(3) We have characterized the substrate specificity of Zn2(L2O) for cleavage of nitrophenyl phosphate diesters. A comparison of the observed first-order rate constants for hydroxide ion-catalyzed cleavage, and the second-order rate constant for Zn2(L2O)-catalysed cleavage at pH of 7.0 shows that the rate acceleration from catalysis by 1 M of Zn2(L2O) is 50-fold larger for cleavage of HpPNP (9.8 x 106-fold) than for cleavage of UpPNP (1.8 x 105-fold). This corresponds to 9.3 kcal/mol stabilization of the transition state for cleavage of the minimal substrate HpPNP by interaction with Zn2(L2O) (Scheme 3, S = HpPNP) and a smaller 7.1 kcal/mol stabilization of the transition state for cleavage of the nucleoside substrate UpPNP. The observation that the transition state for cleavage of HpPNP is more strongly stabilized (tightly bound) by Zn2(L2O) than for cleavage of UpPNP is surprising and revealing because, while the opportunity for development of binding interactions to the nucleoside substrate UpPNP transition state is greater than that for the minimal substrate HpPNP, the observed interactions are significantly weaker. Intramolecular tethering of the metal ions at the macrocyclic ligands across the bridging alkoxide ion of Zn2(L2O) has the effect of generating a highly charged core of unusual catalytic activity. These results provide evidence for the notion that a significant drawback of this array is that access to the catalytic core is restricted, so that HpPNP may bind closely to the cationic core to achieve stabilization of the anionic transition state, while the interaction of UpPNP with the catalyst is not as effective, perhaps due to steric interactions between the catalyst and nonreacting portions of this substrate. See Journal of the Chemical Society, Chemical Communications, 2832-2833 (2003).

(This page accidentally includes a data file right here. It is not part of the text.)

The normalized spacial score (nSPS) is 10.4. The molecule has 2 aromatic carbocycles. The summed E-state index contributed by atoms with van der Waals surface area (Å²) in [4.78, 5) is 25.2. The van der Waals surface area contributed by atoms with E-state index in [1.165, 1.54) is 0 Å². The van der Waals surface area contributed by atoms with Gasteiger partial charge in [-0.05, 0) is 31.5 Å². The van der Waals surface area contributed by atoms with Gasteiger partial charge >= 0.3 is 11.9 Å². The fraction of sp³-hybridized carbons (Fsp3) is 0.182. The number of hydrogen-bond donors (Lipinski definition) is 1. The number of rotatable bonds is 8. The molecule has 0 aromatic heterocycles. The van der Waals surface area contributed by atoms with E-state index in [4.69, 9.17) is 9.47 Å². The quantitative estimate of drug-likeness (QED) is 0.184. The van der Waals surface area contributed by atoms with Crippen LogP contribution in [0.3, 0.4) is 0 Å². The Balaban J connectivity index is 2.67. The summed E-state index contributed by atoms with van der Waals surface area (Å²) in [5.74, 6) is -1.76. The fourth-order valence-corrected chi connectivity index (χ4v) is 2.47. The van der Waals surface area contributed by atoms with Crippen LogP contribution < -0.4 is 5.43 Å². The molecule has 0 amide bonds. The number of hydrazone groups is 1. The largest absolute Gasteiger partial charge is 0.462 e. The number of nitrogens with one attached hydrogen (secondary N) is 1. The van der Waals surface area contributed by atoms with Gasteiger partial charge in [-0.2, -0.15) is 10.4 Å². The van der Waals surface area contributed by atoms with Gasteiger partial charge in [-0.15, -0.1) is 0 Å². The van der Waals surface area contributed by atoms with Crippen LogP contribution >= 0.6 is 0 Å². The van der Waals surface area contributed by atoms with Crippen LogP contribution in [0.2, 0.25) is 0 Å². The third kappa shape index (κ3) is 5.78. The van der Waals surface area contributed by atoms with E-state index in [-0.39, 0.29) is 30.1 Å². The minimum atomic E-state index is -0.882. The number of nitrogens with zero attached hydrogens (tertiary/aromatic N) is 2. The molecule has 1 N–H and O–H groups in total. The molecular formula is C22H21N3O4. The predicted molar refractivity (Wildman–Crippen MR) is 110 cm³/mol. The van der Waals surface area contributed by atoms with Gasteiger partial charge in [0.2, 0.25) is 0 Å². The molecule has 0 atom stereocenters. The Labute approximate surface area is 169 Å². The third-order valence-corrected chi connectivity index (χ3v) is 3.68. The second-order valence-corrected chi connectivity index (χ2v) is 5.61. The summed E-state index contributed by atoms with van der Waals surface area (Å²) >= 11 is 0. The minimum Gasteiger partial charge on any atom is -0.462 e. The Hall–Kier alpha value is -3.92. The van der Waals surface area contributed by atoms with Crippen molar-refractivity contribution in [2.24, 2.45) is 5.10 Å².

(4) We have determined the effect of changing the metal cation on the activity of dinuclear complexes of L2OH towards cleavage of HpPNP. The relative reactivity of dinuclear Zn(II), Cu(II) and Cd(II) complexes of L2OH have been rationalized by a consideration of the different geometric preferences of complexes of the metal cations, and the relative Lewis acidities of their complexes. A comparison of the X-ray crystal structures Zn2(L2O) and Cu2(L2O) provides evidence that the difference in the catalytic activity of these two complexes (Figure 4) is due to the larger number of open coordination sites in the active Zn(II) complex compared to the Cu(II) complex for interaction with the substrate. The subtle differences in the catalytic properties of the dinuclear Cd(II) and Zn(II) complexes are a consequence of the higher Lewis acidity of Zn(II) bound water compared to Cd(II) bound water. See Inorganic Chemistry 43, 1743-1750 (2004).

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of this document, Phosphate Diester Hydrolysis.

Enzymatic Catalysis

Glycosyl Transfer
Proton Transfer

Chemical Catalysis

Phosphate Diester Hydrolysis
Proton and Hydride Transfer

Reactive Intermediates

Zwitterionic Amino Acid Enolates
Carbanions in Water
Quinone Methides
Ion Pair Dynamics in Water